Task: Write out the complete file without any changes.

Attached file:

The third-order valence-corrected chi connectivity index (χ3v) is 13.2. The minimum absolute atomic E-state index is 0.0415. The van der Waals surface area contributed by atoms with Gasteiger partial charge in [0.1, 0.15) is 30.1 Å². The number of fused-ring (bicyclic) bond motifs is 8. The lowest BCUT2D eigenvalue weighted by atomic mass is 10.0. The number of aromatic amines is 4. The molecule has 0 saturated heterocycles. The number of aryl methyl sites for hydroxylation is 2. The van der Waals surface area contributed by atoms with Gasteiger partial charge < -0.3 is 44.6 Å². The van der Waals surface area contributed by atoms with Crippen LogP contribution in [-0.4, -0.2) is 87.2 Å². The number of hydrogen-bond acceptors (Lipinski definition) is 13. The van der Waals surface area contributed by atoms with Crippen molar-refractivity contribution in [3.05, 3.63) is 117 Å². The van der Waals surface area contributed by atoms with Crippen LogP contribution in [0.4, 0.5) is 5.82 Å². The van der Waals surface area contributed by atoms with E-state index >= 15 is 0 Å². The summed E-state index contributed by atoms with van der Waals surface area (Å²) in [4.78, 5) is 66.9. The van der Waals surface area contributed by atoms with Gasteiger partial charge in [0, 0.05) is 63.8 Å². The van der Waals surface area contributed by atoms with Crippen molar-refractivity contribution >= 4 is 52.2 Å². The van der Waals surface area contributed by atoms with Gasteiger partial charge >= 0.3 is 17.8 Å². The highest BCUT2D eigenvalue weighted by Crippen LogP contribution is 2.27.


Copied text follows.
The third-order valence-corrected chi connectivity index (χ3v) is 13.2. The minimum absolute atomic E-state index is 0.0415. The van der Waals surface area contributed by atoms with Gasteiger partial charge in [0.1, 0.15) is 30.1 Å². The number of fused-ring (bicyclic) bond motifs is 8. The lowest BCUT2D eigenvalue weighted by atomic mass is 10.0. The number of aromatic amines is 4. The molecule has 0 saturated heterocycles. The number of aryl methyl sites for hydroxylation is 2. The van der Waals surface area contributed by atoms with Gasteiger partial charge < -0.3 is 44.6 Å². The van der Waals surface area contributed by atoms with Crippen LogP contribution in [-0.4, -0.2) is 87.2 Å². The number of hydrogen-bond acceptors (Lipinski definition) is 13. The van der Waals surface area contributed by atoms with Crippen molar-refractivity contribution in [3.05, 3.63) is 117 Å². The van der Waals surface area contributed by atoms with Crippen LogP contribution in [0.4, 0.5) is 5.82 Å². The van der Waals surface area contributed by atoms with E-state index >= 15 is 0 Å². The summed E-state index contributed by atoms with van der Waals surface area (Å²) in [4.78, 5) is 66.9. The van der Waals surface area contributed by atoms with Gasteiger partial charge in [0, 0.05) is 63.8 Å². The van der Waals surface area contributed by atoms with Crippen molar-refractivity contribution >= 4 is 52.2 Å². The van der Waals surface area contributed by atoms with Gasteiger partial charge >= 0.3 is 17.8 Å². The highest BCUT2D eigenvalue weighted by Crippen LogP contribution is 2.27.